Image generated by March 22, 2023 using the phrase, “pen on a table”

But not all AI-generated images have watermarks — and these can be removed, cropped or hidden.

Tips from the art world

Tina Nikoukhah, a doctoral student studying image processing at ENS Paris-Saclay University, told AFP: “If in doubt, look at the grain of the image, which will be very different for an AI-generated photo from that of a real photo.”

Using free versions of AI tools, AFP generated images that had a style similar to paintings of the hyperrealist movement, such as the left-hand example below showing an image of Brad Pitt in Paris.

Another creation below on the right was made with similar keywords on DALL-E. The image is not as obviously AI-generated.

AI-generated image using Stable Diffusion March 22, 2023 using the phrase, “Brad Pitt, street of Paris, early and sunny morning, holding a croissant, near a bakery and old French car, wearing a white shirt, smiling, realistic, 4K”
Image générée par l’AFP sur DALL-E le 22 mars 2023 en tapant “Brad Pitt in Paris, photo, shops in the background, 4K”

Visual inconsistencies

Despite the meteoric progress in Generative AI, errors still show up in AI-generated content. These defects are the best way to recognise a fabricated image, specialists told AFP.

“Some characteristics, often the same ones, pose a problem for AI. It is these inconsistencies and artefacts that must be scrutinised, as in a game of spot the difference,” said Terrasi of Draft & Goal.

However, Verdoliva of Frederick II University of Naples warned: “Generation methods keep improving over time and show fewer and fewer synthesis artefacts, so I would not rely on visual clues in the long term.”

For example, in March 2023, realistic hands are still difficult to generate. AFP’s AI-generated photo of Pitt shows the actor with a disproportionately large finger.

An AFP journalist pointed out in February 2023 that a police officer had six fingers in a series of pictures allegedly taken during a demonstration against the French pension system reform on March 7, 2023.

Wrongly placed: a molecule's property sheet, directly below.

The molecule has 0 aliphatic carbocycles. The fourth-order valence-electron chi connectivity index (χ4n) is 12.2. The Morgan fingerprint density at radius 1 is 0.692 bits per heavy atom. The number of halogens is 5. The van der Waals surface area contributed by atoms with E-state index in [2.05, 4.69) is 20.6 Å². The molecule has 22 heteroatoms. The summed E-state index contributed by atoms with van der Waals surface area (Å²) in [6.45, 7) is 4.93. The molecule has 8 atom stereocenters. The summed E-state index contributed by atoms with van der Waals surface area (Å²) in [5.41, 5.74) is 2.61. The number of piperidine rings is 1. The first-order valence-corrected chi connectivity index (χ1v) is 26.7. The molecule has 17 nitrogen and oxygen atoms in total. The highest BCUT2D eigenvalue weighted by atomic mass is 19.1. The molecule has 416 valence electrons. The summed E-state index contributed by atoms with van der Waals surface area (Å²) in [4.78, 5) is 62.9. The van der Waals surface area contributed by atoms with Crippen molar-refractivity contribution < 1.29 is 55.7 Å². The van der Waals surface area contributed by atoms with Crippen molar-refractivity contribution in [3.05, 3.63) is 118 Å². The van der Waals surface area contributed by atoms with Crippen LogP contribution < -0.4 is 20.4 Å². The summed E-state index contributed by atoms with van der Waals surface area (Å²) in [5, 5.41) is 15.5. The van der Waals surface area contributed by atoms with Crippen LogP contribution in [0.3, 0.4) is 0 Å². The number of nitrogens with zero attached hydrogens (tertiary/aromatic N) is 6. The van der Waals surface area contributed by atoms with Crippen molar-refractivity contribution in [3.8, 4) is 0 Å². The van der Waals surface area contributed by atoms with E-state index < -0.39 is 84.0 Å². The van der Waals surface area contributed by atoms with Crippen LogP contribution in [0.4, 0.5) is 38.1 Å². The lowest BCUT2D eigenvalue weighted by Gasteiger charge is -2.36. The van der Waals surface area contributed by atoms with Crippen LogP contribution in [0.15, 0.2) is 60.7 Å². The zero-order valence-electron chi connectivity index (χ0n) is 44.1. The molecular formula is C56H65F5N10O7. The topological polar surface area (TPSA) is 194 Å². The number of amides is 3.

“Currently, AI images are also having a very difficult time generating reflections,” Terrasi said. “A good way to spot an AI is to look for shadows, mirrors, water, but also to zoom in on the eyes, and analyse the pupils since there is normally a reflection when you take a photo. We can also often notice that the eyes are not the same size, sometimes with different colours.”

Using the magnifying glass in the Invid-WeVerify tool highlights a colour difference between the two eyes in this AI-generated photo of Macron shared on Instagram. Not only did the picture feature two different shades of brown but Macron actually has blue eyes.

Screenshot of an Instagram post of an AI-generated image
Screenshot of an Invid-WeVerify analysis of an AI-generated image

Generators also often create asymmetries. Faces can be disproportionate or ears have different sizes.

Teeth and hair are difficult to imitate and can reveal, in their outlines or texture, that an image is not real.

And some elements can be poorly integrated, such as sunglasses that blend into a face.

Experts also say mixing together several images may create lighting problems in an AI-generated image.

Screenshot of an Instagram post generated by AI and posted by @joannsfar

Check the background

A good way to spot these anomalies is to peer into the photo background. While it may at first glance seem normal, an AI-generated photo often reveals errors, such as in these photos allegedly showing Barack Obama and Angela Merkel at the beach.

One of the people in the background appears to have his legs cut off.

“The farther away an element is, the more an object will be blurred, distorted, and have incorrect perspectives,” Terrasi said.

In the fake photo of the meeting between Xi and Putin, a line on a column is not straight. The Russian leader’s head also seems disproportionate compared to the rest of his body. Fischinger told AFP that the inconsistencies revealed an AI-generated image.

Inconsistencies are seen in this fake photo of Xi Jinping and Vladimir Putin

Use common sense

Some elements may not be distorted but they can still betray an error of logic. “It’s good to rely on common sense” when you doubt an image, he said.

The photo below, generated by AFP on Midjourney and intended to show Paris, features a blue no-entry sign, which does not exist in France.

Photo generated with Midjourney March 22, 2023 by AFP using the phrase “Brad Pitt, street of Paris, early and sunny morning, holding a croissant, near a bakery and old French car, wearing a white shirt, smiling, realistic, 4K”

This clue, combined with the chopped fingertips of the central character, a plastic-looking croissant and a difference in lighting on some windows,  suggests the photo is AI-generated.

The watermark at the bottom right of the image removes any doubt and signals that the shot is from DALL-E.

Finally, if an image claims to show an event but its credibility is in doubt, turn to reliable sources to look for possible inconsistencies.

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Originally published here.